Feedly Pro, which had been pre-launched 3 weeks back, lets users pay a $5 a month (or $45 a year) subscription and gain access to features that aren’t offered with Feedly’s free service (which isn’t going away, don’t worry).
Feedly has said that the paying customers will also be the first to get any of the new features added in the future, but for now they are pitching the service based on:
- article search,
- premium tech support,
- Evernote and Pocket integration, and
- https support.
Feedly didn’t have integration with the note-taking service Evernote or with Pocket, nor did it have the ability to search articles in your own feeds, so there was something of a stir when Feedly Pro was pre-launched 3 weeks ago. Feedly was only offering 5,000 lifetime subscriptions (at $99 a pop) to entice the early adopters, and that sold out in 8 hours.
Given that I am getting all of those features for a much lower fee I’m not sure it’s worth the cost.
My preferred news reader, BazQux, already offered all of the features found in Feedly Pro long before Feedly Pro was announced. This service only costs $9 a year, though you can pay more (I am).
When Feedly Pro was initially revealed earlier this month I was a little disappointed that Feedly didn’t prove they deserved the title of Google Reader heir apparent. In fact, I went and double checked all of the Feedly Pro features against BazQux:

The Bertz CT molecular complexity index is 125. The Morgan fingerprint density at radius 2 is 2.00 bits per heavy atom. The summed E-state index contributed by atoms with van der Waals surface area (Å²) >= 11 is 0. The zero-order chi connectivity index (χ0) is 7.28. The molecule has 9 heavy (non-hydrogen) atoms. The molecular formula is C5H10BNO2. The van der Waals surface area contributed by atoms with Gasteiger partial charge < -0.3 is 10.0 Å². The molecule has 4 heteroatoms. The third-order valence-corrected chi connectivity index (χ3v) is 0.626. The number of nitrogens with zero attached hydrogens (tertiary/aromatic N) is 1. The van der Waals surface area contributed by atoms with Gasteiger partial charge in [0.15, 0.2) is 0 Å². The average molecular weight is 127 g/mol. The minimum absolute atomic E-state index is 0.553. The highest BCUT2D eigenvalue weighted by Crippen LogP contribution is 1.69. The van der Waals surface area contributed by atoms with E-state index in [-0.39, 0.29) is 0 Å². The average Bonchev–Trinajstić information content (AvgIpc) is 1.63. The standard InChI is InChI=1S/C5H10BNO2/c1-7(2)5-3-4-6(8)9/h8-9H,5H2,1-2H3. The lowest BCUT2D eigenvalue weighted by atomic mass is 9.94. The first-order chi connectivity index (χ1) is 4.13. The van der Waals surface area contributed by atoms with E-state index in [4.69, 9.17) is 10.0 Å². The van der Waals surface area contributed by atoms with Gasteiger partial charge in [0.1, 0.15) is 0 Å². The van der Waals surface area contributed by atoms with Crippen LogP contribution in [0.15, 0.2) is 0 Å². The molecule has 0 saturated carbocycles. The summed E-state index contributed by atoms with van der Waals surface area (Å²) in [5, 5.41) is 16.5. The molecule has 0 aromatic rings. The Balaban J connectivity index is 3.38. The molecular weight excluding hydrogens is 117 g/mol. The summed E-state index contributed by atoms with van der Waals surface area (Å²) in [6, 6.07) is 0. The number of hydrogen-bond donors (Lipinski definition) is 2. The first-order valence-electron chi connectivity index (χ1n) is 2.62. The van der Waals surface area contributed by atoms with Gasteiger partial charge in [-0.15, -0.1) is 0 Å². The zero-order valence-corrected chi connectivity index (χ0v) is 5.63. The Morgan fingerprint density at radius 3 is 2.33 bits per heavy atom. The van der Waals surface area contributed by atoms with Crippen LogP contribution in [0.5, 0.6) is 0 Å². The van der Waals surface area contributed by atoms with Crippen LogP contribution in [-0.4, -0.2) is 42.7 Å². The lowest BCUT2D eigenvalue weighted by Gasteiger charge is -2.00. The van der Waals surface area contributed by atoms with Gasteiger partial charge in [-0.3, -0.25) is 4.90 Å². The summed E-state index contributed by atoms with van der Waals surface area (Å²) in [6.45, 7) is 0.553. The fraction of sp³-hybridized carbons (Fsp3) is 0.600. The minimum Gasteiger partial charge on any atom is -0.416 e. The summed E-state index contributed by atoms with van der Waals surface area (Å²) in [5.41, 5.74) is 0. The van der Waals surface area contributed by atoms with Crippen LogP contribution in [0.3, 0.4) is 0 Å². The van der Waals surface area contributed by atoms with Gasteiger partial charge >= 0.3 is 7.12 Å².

- Article search? Got that.
- Pocket and Evernote integration? Got that, and then some.
- Timely tech support? Got that (I bug the developer of BazQux on Twitter).
- Https support? Don’t need the greater security but I got it.
- Reading apps? Got that.
Okay, that last isn’t a feature exclusive to Feedly Pro, but it is still relatively uncommon among news services so it was worth noting.
Feedly is widely regarded as the most successful of the Google Reader replacements, but now I am not so sure that is a good thing from the user’s perspective. Feedly is charging for features that other services are giving away (or at least asking for a lower fee), so from a user’s perspective it might make sense to switch to one of Feedly’s smaller competitors. They’ll have less overhead and thus are more likely to stay free versus charging for their service.
But if you don’t want to switch, you could simply wait for a bit and see if more of the Pro features filter down to the free service. Feedly also announced today that they have updated the free Feedly service to include Pocket and https support, thus removing a couple of the reasons for paying for Feedly.